Kai Ruggeri, Jana Berkessel, Philipe Bujold, Maja Friedemann, Hannes Jarke, Kamilla Knutsen Steinnes, Mary MacLennan, Sahana Quail, Felice Tavera, Sanne Verra, Faisal Naru, Filippo Cavassini, Elizabeth Hardy
A brief history of behavioral and decision sciences

S. 18-35 in: Kai Ruggeri (Hrsg.): Psychology and Behavioral Economics: Applications for Public Policy. 2nd edition 2022. London: Routledge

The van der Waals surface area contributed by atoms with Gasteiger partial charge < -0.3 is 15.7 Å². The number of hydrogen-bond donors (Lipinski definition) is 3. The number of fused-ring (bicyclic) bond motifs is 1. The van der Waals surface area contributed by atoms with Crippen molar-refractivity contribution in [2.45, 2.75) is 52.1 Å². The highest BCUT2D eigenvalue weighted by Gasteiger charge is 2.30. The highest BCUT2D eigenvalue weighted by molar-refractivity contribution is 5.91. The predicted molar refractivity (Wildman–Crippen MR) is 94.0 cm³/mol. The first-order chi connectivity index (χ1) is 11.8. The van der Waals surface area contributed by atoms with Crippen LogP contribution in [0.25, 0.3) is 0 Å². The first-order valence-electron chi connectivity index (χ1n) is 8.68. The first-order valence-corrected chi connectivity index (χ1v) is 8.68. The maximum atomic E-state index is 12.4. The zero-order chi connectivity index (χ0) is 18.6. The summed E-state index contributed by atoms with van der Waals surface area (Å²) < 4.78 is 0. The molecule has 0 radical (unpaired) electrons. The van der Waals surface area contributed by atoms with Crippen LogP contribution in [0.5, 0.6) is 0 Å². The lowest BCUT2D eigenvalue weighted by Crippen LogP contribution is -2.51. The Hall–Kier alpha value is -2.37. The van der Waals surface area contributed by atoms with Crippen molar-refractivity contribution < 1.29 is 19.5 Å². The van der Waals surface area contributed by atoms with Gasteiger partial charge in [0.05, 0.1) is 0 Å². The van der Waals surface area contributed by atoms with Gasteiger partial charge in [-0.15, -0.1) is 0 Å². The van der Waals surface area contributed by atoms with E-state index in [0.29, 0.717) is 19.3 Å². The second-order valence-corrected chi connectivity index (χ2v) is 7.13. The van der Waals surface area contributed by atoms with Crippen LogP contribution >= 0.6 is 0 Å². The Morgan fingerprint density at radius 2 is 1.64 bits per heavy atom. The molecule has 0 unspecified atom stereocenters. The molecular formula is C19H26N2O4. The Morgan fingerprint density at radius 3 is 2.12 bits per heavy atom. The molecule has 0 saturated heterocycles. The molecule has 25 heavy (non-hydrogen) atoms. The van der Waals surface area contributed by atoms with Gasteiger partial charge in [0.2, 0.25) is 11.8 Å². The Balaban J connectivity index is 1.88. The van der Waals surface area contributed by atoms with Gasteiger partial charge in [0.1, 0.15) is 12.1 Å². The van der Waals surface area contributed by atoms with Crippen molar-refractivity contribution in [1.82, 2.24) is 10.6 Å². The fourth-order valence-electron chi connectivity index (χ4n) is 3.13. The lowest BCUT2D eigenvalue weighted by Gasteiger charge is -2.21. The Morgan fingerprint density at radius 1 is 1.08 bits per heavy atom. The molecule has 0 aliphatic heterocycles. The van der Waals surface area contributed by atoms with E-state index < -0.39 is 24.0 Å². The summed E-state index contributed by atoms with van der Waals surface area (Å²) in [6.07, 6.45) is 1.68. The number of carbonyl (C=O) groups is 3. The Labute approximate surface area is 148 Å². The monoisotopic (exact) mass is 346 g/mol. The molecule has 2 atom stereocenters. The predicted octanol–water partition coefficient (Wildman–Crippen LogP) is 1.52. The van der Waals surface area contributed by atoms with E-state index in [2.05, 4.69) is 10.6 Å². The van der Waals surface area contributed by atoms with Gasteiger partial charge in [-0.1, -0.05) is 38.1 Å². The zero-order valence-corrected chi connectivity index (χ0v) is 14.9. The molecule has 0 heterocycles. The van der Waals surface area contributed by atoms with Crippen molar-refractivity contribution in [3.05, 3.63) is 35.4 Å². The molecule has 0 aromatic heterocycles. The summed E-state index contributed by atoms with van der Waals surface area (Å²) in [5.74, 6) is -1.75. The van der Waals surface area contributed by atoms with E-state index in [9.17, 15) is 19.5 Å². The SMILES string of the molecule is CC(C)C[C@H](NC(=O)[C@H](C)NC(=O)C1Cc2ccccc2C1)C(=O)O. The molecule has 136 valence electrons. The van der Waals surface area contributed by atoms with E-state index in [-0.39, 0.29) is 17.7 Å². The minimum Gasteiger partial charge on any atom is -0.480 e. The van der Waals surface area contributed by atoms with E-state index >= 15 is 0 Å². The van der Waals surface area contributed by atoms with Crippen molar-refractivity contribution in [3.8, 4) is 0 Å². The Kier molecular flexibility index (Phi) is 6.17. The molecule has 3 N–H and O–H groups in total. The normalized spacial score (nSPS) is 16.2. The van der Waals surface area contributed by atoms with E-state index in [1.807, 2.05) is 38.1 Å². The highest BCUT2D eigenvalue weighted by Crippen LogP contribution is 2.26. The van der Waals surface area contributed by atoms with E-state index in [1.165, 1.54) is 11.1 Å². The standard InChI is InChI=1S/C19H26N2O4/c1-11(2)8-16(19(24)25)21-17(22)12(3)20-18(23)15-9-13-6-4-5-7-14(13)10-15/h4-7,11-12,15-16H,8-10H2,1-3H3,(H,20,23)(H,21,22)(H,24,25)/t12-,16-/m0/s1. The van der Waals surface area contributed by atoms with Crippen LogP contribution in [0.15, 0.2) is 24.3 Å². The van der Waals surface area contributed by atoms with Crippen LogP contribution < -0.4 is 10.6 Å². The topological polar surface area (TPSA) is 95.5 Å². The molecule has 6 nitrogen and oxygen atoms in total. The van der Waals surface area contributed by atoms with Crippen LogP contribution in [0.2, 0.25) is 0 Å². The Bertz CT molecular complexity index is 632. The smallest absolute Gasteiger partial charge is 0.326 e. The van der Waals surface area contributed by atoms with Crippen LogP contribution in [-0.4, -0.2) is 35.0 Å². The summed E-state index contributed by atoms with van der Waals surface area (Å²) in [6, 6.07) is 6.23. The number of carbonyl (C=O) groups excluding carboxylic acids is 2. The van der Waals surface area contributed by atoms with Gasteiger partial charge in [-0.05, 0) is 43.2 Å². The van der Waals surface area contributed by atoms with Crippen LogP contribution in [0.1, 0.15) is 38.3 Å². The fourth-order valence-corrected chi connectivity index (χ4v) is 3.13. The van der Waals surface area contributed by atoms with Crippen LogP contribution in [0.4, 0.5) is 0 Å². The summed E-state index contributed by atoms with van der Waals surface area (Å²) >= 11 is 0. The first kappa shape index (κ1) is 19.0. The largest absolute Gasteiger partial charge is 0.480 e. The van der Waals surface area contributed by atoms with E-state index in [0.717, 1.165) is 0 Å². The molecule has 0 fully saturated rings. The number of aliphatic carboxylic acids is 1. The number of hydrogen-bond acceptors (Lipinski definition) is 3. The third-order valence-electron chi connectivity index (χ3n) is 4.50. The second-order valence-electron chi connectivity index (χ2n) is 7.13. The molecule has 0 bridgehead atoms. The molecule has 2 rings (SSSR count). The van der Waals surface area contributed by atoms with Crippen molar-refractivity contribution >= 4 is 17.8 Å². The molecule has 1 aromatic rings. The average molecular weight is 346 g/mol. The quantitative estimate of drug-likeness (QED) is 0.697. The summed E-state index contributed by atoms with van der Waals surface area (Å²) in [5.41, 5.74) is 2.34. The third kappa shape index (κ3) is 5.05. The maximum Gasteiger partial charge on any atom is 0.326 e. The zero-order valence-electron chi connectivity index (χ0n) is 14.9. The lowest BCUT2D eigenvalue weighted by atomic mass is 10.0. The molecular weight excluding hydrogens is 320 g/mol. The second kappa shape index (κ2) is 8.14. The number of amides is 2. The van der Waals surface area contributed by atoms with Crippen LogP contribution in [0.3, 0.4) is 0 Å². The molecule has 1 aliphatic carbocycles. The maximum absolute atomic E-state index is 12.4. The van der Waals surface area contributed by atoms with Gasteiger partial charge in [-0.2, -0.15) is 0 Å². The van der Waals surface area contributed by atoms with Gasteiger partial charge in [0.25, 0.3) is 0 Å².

Behavioral economics has a lot to contribute to effective policies and other applications. As evidence in this area accumulates, the field will increasingly provide direct insights for applications that maximize policy outcomes, particularly to those with a direct relationship to human choices and behaviors. To realize this potential, it is necessary to understand the psychological theory and the mechanisms currently used to study behavior, as well as the historic development of the field. While much was traditionally understood through the lens of classical economics, recent trends have expanded to include findings from psychology, neuroscience, and sociology, to name a few, leading to the areas of scientific study commonly referred to as behavioral science and behavioral economics. Findings from these domains are typically known as behavioral insights. They are often characterized by the use of behavioral constructs to explain patterns in the behavior of groups or single individuals. Many influential individuals from these domains have propelled our knowledge of the field, exploring the idiosyncratic ways in which behavior and decision-making affect our daily lives. This chapter provides a brief history of how this field came to be so academically influential while outlining the work of leading figures and concepts necessary to understand, study, and implement these behavioral insights.